Sharpe’s Fortress by Bernard Cornwell (Richard Sharpe #3)

A Masterfully Executed 5 Stars  

coverAfter being disappointed by the previous book in the series, Sharpe’s Fortress does not leave you wanting.  While it’s predecessor fails to provide sufficient detail of a famous battle, this novels lets you live the pain, drama and excitement of what has been called by some as a mere footnote to history.  If you read Sharpe’s Triumph and considered putting the series aside, please read this one before making your final decision.

This book receives a high recommendation from me.  While it is part of a series, I believe it could be read on its own.  While some of the characters reoccur, there is some background information given on previous dealings with those characters which help to reorient the readers of the series or inform the first time reader.

Plot summary

The majority of the book deals with the British assault on the fortress of Gawilghur in India.  This fortress was considered to be impregnable and the assault on it was considered a fools errand.  Having been given an officer commission by Arthur Wellesley, Ensign Richard Sharpe learns how difficult the transition from uncommissioned field soldier to commissioned officer can be.  As in the previous novels, Sharpe is forced to deal with his rivals, Obadiah Hawkeswill, Major Dodd and an old foe in the shape of Major Morris reappears.  The battles of the fortress and old rivals commands the majority of the book.

The Good

In the Action

The reader lives the battle at Gawilghur.  You are made to feel the hopelessness of the task at hand and are treated to masterfully crafted detail of the planning of the assault all the way to the thrilling conclusion.  From reading the afterwards, Cornwell gives the impression that the battle of Gawilghur was treated as a minor and insignificant event.  This may simply have been a result of the manner in which the battle concluded.

Cornwell is again masterful in his description of the action.  The pace is brisk and siege is fully explored.  I walked away from the book feeling as if I had been part of the siege.  The story unfold masterfully.  This is HF action written at its best.  The descriptions are taunt with the story is its most tense, the descriptions speed along when the action speeds up and when the action slows the writing becomes more reflective.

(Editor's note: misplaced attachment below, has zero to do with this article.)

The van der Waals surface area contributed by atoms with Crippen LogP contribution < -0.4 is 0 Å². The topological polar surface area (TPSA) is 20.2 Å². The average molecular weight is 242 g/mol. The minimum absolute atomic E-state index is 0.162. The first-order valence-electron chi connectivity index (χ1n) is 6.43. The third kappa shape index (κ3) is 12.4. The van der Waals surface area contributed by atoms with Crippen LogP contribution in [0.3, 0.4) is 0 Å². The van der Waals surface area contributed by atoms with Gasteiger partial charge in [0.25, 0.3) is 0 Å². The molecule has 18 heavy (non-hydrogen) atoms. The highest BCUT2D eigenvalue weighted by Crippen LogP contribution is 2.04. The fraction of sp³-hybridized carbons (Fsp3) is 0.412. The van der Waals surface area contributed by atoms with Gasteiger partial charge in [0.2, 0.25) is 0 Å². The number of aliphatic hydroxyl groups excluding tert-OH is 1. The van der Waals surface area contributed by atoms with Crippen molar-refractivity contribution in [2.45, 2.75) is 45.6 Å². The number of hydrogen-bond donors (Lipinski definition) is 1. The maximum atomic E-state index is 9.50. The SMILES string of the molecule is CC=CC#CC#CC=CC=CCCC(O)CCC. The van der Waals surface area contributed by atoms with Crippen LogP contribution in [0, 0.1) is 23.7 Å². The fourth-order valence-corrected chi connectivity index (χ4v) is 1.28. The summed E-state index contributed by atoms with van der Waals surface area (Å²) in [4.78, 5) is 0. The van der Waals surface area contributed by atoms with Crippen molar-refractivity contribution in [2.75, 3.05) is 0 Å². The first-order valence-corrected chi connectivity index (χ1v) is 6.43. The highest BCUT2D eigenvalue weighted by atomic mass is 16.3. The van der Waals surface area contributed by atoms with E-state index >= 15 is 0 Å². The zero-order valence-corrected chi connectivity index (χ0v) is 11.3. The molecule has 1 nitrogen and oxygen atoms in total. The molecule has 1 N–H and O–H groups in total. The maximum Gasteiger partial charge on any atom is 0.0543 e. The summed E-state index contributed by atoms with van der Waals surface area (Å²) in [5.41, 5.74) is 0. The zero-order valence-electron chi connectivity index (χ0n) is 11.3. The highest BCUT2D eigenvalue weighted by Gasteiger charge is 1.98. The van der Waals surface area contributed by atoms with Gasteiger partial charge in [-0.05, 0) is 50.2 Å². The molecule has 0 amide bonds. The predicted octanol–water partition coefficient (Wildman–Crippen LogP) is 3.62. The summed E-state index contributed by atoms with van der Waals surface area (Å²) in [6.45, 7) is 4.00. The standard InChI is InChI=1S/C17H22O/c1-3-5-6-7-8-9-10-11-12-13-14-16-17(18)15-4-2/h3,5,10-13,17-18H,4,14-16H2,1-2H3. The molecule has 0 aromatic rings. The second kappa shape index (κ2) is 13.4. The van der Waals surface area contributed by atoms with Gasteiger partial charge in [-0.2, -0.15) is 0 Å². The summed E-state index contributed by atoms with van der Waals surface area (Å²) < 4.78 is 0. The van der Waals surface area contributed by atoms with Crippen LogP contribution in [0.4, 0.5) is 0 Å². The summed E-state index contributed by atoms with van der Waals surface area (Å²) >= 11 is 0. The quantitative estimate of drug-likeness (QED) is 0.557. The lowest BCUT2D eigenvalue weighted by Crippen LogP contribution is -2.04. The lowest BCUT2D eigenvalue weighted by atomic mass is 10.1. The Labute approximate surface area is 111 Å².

In this installment, the character of Richard Sharpe is more fully developed.  The character is forced to deal with emotions and the anger and disappointment that when your dreams do not unravel as planned.  Great Characters and great action make for a must read!

The Bad

The Physics of Writing

As this is one of my few 5 Stars, I do not have much to say that is negative.  My only real criticism is that some elements of the book have become formulaic after 3 books, fight Hawkswill, find a woman, make unlikely friends with some kid.  That said, these elements do not form a major portion of the story and do not detract from the novel as a whole.  If the formula continues for a few more books then I will likely lose interest in the series.

Content Advisories

It is difficult to find commentary on the sex/violence/language content of book if you are interested.  I make an effort to give you the information so you can make an informed decision before reading. *Disclaimer* I do not take note or count the occurrences of adult language as I read. I am simply giving approximations.

Scale 1 – Lowest     5 – Highest

Sex 2.5

The majority of the story takes place on an active battlefield and sex does not play a significant role.  There are several references to prostitutes in the story but no graphic discussions or descriptions.  One character has a penchant for lounging completely naked but again, there is nothing graphic.  A sexual encounter is implied on one occasion without any detail save that the parties were unclothed.

Language 2

There is some minor use of adult language.  The main character will swear from time to time but as a rule he tends to avoid it.

Violence 4

Again, violence plays a key role in the book.  There are hundreds of deaths in the story and many are moderately graphic and several more so. There are several instances where persons are murdered outside of the course of the battle and at least one is quite graphic as it involves a staged fight to the death.  If you seek to avoid violence in your reading, this book will not be for you.

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Tim Written by:

Tim is a lawyer, sports fan, parent, husband and book lover. He runs his own legal practice and is the founder of The Literary Lawyer book blog and a contributing writer for Tim loves to share his love of reading by providing reviews to entertain as well as provide information to help you make an informed reading decision.